2. A macrostate such as “the sum is greater than ten” still eliminates microstates, as before. The probabilities of the remaining microstates need to be rescaled so that they sum to one. When you do that, the distribution may still be non-uniform, however.

  5. keiths:
    How could they not be observer-dependent?

    Try to formulate an actual argument this time.

    I gave an argument already. You (naturally) ignored it and repeated your position. Maybe threw in an insult or two also. Because, well, that’s what you do!

    OK, one more time because I’m sweet that way (but absolutely nothing more for you until you go back to the beginning of this thread and answer every question asked of you. (OK, that seems too much; you only have to answer the ones you’ve been asked more than twice.) Instead of repeating things with absolute assurance, flinging insults and asking questions of others that they’ve already answered, YOU need to answer Sal’s challenges as well as mung’s questions and my own. Or you’re shut off.

    1. Microstates are not observer-dependent: they are the way the micro-particles etc. in some portion of the universe actually ARE, whatever anybody may think.
    2. No items that supervene on items that are not observer-dependent can themselves be observer dependent.
    3. Macrostates supervene on microstates.
    4. Therefore, macrostates are not observer-dependent.

    It’s absolutely dispositive and simple enough for an eight year old.

  6. She has no idea how they arrived at the “Ratios von Wahrscheinlichkeit” numbers, but she doesn’t mind just plugging them blindly into an equation

    Temperature is measurable, it was measureable even before the Boltzmann equation, so was heat. One can measure that a 20 gram ice cube is melted by 6660 Joules at 273.15K with thermometers and calorimeters.

    One doesn’t need to plug things blindly, one can measure the macrostate variables like the temperature of the ice, and macrostate temperature changes in the calorimeter that measure the heat change in the ice. 🙂

    Then one plugs the numbers into the Claussius Integral:

    and gets

    ΔS = 24.42 J/K

    that is hardly blind.

    You on the other hand have yet to demonstrate you can actually count the microstate changes from first principles especially going to the liquid state. Pauling gave a good estimate for the solid state of water, but even then it wasn’t exact.

    You’re the one who said, it’s “counting microstate all the way”, but have yet to show your actual methods for counting the microstates in the liquid state. I already provided how Pauling made an estimated count in the solid state. In fact, I was the one who provided it for the readers, not you, and yet, even with me giving you head start you’re still unable to “count microstates all the way” for the simple example from a college exam. Why is that? I’ll explain for the reader.

    Counting microstates exactly is extremely difficult. Even for monoatomic gases, which should be the most simple, we have to idealize the model away from the ugly details of reality so we can make the math tractable, but then we give up accuracy. That’s why we don’t actually count the microstates all the way, we make estimates, but once one goes to the liquid state, it can get insanely hard.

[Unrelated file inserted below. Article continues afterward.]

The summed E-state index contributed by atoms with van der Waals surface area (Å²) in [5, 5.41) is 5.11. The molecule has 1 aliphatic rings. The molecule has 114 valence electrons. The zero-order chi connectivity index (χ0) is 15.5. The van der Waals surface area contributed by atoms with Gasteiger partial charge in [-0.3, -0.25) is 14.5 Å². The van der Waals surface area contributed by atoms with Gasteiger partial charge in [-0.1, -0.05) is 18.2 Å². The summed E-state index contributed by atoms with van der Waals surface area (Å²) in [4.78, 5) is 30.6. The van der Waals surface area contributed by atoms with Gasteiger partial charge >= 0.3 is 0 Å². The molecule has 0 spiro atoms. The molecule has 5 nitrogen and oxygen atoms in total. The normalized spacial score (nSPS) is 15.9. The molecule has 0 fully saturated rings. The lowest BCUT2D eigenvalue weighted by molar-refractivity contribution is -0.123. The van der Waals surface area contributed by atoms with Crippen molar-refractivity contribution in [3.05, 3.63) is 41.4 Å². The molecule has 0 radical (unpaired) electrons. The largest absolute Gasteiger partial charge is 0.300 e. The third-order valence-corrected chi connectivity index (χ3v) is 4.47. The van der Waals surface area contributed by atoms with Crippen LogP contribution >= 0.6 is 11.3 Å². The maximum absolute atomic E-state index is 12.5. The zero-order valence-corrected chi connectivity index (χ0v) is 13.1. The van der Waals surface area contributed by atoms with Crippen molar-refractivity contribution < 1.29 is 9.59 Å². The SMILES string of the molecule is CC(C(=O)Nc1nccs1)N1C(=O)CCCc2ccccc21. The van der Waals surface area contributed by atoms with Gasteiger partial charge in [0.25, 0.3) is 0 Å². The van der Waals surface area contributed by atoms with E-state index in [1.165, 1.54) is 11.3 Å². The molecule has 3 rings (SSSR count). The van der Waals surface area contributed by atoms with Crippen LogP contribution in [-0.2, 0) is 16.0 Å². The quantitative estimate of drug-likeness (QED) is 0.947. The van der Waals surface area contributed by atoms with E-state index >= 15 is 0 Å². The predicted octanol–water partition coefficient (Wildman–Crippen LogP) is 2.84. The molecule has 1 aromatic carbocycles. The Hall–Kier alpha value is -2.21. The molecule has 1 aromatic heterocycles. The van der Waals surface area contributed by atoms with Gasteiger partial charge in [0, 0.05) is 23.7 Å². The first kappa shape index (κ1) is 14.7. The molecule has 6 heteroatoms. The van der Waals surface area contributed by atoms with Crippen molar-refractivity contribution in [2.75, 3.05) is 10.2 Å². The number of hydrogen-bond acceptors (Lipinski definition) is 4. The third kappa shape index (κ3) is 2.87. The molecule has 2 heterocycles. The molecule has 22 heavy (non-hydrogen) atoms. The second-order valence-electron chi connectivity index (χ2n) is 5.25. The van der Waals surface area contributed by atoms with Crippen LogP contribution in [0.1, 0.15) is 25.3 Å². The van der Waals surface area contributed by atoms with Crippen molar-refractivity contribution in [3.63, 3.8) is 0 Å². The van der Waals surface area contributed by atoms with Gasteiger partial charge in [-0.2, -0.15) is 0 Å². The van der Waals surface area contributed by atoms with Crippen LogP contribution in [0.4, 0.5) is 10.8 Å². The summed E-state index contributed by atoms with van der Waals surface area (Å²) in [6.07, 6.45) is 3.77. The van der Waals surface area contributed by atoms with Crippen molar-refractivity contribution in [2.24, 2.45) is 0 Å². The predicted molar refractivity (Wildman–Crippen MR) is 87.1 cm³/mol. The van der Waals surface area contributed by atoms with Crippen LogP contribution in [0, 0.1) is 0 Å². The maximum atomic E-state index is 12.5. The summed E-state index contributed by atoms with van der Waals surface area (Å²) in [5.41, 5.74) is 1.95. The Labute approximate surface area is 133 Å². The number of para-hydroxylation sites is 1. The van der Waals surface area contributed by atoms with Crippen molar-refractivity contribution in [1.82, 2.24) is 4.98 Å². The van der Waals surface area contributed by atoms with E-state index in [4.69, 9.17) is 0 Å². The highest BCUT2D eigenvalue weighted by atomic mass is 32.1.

That’s why, you’ve probably yet to pony up the entropy change from ice to liquid water at 273.15K with a specific enthalpy of 333.55 J/K by “counting microstates all the way” because (aside from estimating techniques outlined in the Linus Pauling paper on ice) you can’t actually count the number of microstates exactly, can you!

    If double Nobel Prize winner Pauling could only get an estimate of the number of microstates, why should I expect you to provide and exact answer by “counting microstates all the way”. But that’s the hole you dug for yourself when you said:

    dQ/T is rarely informative

    Now that we have the Boltzmann equation, we can in principle now show dQ/T is no longer purely phenomenological but show the heat Q is change of the TOTAL kinetic energies of all the molecules, and T is some sort of AVERAGE kinetic energy per degree of molecular freedom. Thus your claim

    dQ/T is rarely informative

    Is about as absurd as saying TOTALS and AVERAGES are rarely informative.

    TOTALS and AVERAGES are certainly informative if that’s all that your instruments (like thermometers and calorimeters and weight scales or graduated cylinders or rulers, etc.) are able to measure. These instruments are designed to measure macrostates or changes in macrostates (like heat/internal energy). You can’t appeal to non-existent microstate counting machines nor missing information meters.

    Every thing you said was just stressing irrelevancies that were derailing focus from the simple example where you had the chance to showcase how you can actually “count microstates all the way.” So show the readers how you actually count them all the way.

    I provided information to the readers how to make estimated counts for monatomic gases and Pauling’s paper on ice, but even then the counts are only estimates which are experimentally show to be inexact. How do we know the entropy experimentally? By the very thing you said is rarely informative: